SSI 2012

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Art Dudley  |  Mar 24, 2012  |  0 comments
Loudspeaker specialists Magico were on hand with their recent Q3 ($38,950/pair), which boasts a 90dB sensitivity rating and 5 ohm nominal impedance: not quite SET territory, but easily the California firm's most sensitive speaker yet. Magico rep and fellow bluegrass fan Irv Gross put the Q3 through its paces for me; I was impressed with its speed, scale, drama, and sheer grip—not only in the lowest frequencies but all the way up through its well fleshed-out treble range.
Art Dudley  |  Mar 24, 2012  |  4 comments
California-based Constellation Audio, represented by the well-known engineer Peter Madnick, supplied the amplification for the Magico Q3 loudspeakers. On audition were their Virgo preamplifier ($19,000) and Centaur amplifier ($24,000), set up with elegant looking (and apparently effective) loudspeaker cables and interconnects from Argento Audio of Denmark. Source components were the C1 D/A converter and D1 disc transport from CH Precision of Switzerland.
Robert Deutsch  |  Mar 23, 2012  |  0 comments
The party on the Trade Day of the show, hosted by SSI, is always well attended, and provides a good indication of the general mood. This time the mood was decidedly upbeat: people in the trade looking forward to having a good show.
Robert Deutsch  |  Mar 23, 2012  |  0 comments
With the title of Director, Sarah Tremblay is Michel Plante's partner in the SSI enterprise.
Robert Deutsch  |  Mar 23, 2012  |  0 comments
SSI staff member and singer/flute player Caroline St. Louis took some time off from her career to have a baby, but she was back in top form at SSI 2012, singing with her Give Band.
Robert Deutsch  |  Mar 23, 2012  |  0 comments
Seen at the party: Monitor Audio's Sheldon Ginn, winner of the Chris Pine Lookalike Contest.
Robert Deutsch  |  Mar 23, 2012  |  0 comments
Partygoer Vince Scalzitti's Tri-Cell Enterprises is Canadian distributor for no fewer than 19 product lines, from Acapella to Vandersteen. Vince is so low-key that he hardly seems to be in a business that involves sales, but he's highly successful at it.
Robert Deutsch  |  Mar 23, 2012  |  0 comments
Gerard Rejskind (left), editor of UHF magazine, and last year's recipient of the SSI Lifetime Achievement Award, is pictured here with Simaudio's Lionel Goodfield (right).
Robert Deutsch  |  Mar 23, 2012  |  0 comments
One of the two Lifetime Achievement Awards was given to Richard Petit, President of KeébecSon. The presentation was made by Richard's daughter, Marie-Eve, and was the most touching event at the party.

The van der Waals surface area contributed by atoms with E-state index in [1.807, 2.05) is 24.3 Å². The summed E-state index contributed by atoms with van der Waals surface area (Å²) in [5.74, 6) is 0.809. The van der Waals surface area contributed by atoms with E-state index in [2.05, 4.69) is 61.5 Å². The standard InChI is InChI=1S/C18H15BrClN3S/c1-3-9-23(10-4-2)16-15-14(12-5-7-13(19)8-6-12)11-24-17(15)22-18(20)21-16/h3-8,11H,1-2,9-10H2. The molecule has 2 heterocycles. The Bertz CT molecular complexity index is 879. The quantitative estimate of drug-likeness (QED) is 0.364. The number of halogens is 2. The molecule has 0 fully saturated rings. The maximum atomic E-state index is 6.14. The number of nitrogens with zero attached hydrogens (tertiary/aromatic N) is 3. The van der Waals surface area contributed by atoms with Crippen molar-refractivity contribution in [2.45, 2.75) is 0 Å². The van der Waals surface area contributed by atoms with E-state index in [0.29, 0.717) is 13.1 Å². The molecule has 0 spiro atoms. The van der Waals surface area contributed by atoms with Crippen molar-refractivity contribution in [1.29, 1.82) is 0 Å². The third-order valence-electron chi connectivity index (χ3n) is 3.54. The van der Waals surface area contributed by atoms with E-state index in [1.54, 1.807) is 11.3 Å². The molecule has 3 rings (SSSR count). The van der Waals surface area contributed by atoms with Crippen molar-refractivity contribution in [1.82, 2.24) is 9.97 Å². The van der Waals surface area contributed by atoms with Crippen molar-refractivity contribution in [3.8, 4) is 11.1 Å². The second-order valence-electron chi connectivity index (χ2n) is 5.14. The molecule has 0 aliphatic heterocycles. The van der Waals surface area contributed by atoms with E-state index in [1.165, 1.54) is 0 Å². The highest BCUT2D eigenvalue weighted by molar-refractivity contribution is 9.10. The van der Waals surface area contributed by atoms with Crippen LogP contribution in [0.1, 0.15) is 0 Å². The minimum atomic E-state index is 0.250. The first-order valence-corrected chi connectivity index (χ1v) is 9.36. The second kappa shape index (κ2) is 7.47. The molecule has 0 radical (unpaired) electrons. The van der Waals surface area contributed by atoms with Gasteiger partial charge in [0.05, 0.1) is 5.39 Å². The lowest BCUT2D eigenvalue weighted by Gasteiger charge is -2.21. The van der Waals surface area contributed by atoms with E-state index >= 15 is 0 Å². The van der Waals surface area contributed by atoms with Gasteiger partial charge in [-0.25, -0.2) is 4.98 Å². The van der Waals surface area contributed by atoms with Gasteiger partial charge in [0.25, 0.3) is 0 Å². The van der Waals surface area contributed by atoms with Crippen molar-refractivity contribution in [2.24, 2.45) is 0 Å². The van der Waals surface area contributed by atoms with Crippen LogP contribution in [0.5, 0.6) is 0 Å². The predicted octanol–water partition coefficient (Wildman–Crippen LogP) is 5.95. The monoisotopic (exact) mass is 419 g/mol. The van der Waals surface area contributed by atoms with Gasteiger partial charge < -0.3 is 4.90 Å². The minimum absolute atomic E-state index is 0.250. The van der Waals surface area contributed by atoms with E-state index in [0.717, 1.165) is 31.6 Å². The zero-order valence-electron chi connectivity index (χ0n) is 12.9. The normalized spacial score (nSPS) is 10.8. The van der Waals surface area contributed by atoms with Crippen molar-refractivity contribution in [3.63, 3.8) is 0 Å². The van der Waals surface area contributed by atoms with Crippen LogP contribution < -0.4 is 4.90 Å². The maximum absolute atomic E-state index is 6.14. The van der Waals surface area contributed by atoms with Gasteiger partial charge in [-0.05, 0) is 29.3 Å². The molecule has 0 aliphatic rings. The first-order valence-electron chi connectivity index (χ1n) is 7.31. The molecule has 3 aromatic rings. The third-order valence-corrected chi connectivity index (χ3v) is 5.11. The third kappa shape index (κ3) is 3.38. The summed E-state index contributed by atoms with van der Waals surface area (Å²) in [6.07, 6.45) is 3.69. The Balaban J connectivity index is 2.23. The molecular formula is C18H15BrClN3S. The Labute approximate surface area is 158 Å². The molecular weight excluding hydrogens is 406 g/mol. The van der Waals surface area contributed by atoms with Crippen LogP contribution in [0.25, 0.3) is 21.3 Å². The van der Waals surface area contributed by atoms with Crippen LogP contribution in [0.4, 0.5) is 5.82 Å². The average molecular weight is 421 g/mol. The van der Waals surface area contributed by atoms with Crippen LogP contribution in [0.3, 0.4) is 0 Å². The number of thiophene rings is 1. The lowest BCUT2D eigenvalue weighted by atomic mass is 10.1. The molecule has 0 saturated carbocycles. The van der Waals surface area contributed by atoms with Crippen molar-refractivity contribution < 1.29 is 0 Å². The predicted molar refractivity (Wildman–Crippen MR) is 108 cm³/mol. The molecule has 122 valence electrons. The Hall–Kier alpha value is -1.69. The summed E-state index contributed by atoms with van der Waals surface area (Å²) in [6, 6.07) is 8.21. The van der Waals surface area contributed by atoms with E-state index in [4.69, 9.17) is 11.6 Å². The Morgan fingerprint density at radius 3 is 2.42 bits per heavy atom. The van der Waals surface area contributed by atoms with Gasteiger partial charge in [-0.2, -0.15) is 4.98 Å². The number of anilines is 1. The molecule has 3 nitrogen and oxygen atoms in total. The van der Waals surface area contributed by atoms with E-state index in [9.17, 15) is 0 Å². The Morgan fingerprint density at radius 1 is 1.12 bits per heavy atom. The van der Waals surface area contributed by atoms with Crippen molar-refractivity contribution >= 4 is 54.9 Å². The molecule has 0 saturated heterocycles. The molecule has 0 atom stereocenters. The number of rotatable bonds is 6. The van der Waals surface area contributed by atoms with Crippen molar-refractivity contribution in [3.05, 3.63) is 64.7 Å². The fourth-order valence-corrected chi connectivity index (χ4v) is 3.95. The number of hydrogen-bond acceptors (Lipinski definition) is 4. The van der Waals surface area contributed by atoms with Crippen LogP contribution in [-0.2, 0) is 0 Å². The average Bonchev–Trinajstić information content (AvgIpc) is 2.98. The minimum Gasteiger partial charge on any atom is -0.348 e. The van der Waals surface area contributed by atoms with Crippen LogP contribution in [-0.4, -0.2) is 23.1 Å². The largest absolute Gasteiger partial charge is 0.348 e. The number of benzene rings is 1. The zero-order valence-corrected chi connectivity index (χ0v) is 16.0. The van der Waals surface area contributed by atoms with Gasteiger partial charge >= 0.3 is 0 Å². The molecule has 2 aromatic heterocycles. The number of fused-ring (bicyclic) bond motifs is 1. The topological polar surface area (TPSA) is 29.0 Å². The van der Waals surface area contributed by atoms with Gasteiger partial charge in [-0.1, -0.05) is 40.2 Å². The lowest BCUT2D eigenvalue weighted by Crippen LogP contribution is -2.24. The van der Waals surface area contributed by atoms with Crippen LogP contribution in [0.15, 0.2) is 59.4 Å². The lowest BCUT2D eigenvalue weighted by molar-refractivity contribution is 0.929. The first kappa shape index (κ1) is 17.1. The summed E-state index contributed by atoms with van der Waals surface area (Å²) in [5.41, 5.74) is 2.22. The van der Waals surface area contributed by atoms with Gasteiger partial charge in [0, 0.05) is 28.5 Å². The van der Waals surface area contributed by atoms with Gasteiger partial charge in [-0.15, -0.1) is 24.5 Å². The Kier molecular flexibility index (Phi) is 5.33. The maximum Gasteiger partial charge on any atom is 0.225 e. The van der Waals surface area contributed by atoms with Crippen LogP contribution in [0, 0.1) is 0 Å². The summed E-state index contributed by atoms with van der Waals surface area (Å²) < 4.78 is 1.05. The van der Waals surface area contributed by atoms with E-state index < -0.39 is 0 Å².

Robert Deutsch  |  Mar 23, 2012  |  0 comments
As B&W's Doug Henderson pointed out in his presentation speech, being a manufacturer's rep in audio is often a thankless job. If sales are slow, the rep gets blamed, but it they're going well, that's just taken for granted. But not this time: the Lifetime Achievement Award was given to Marc Denis (pictured), rep for B&W, Rotel, and Classé.
Art Dudley  |  Mar 23, 2012  |  0 comments
The speaker of choice in the Audioville room was the brand new KEF Blade ($30,000/pair): a consumer-friendly version of something that started life as a KEF concept speaker. (In particular, in order to reduce costs, the latter's carbon-fiber enclosure has been replaced with one made of a composite resin.) Mid frequencies and treble are handled by the metal-diaphragm KEF UNI-Q array, while low frequencies are given over to two pairs of side-mounted 9" drivers, working in tandem so that bass energy is neither wasted nor allowed to travel through the enclosure structure to modulate the higher frequencies.
Art Dudley  |  Mar 23, 2012  |  0 comments
In the Audioville room, Chord Electronics of England demonstrated their Red Reference CD player ($26,000), now in Mk.III form. Refinements include a fully motorized transport door, plus a true asynchronous USB input. The player's D/A section, which offers up to 192kHz capability, eschews the use of DAC chips from other manufacturers, its pulse array being designed and constructed entirely by Chord. Styling is on a par with the underlying technology—which is to say, a bit breathtaking.
Art Dudley  |  Mar 23, 2012  |  1 comments
The Montreal audio-video store Coup de Foudre has a reputation for assembling ambitious music systems in the Hilton's Longueuil salon during SSI. Although this year was no exception, the cost of that system had been scaled-back somewhat for 2012—with interesting results.

The loudspeaker of choice was the Wilson Audio Specialties Sophia Series 3 ($18,550 per pair in Macadamia finish—which bore a striking resemblance to the metallic brown paint on my long-gone 1985 Alfa-Romeo GTV6). Wilson Audio's Peter McGrath, also the recordist behind most of the music selections I enjoyed in that room, said there have been no running changes in the Sophia since the introduction of the Series 3.

Art Dudley  |  Mar 23, 2012  |  0 comments
The VTL MB185 Series IIIs, which sounded great driving the Wilson Sophia Series 3 loudspeakers, offer a choice between XLR and RCA inputs—and, according to designer Luke Manley, they can develop fully balanced performance with single-ended inputs. Their EL34-based output sections can also be switched between triode and tetrode operation.
Art Dudley  |  Mar 23, 2012  |  0 comments
Happily, the big Coup de Foudre also included an analog front: a combination turntable and tonearm package from German manufacturer AMG, bundled with a Benz LP phono cartridge ($21,500 for the package).

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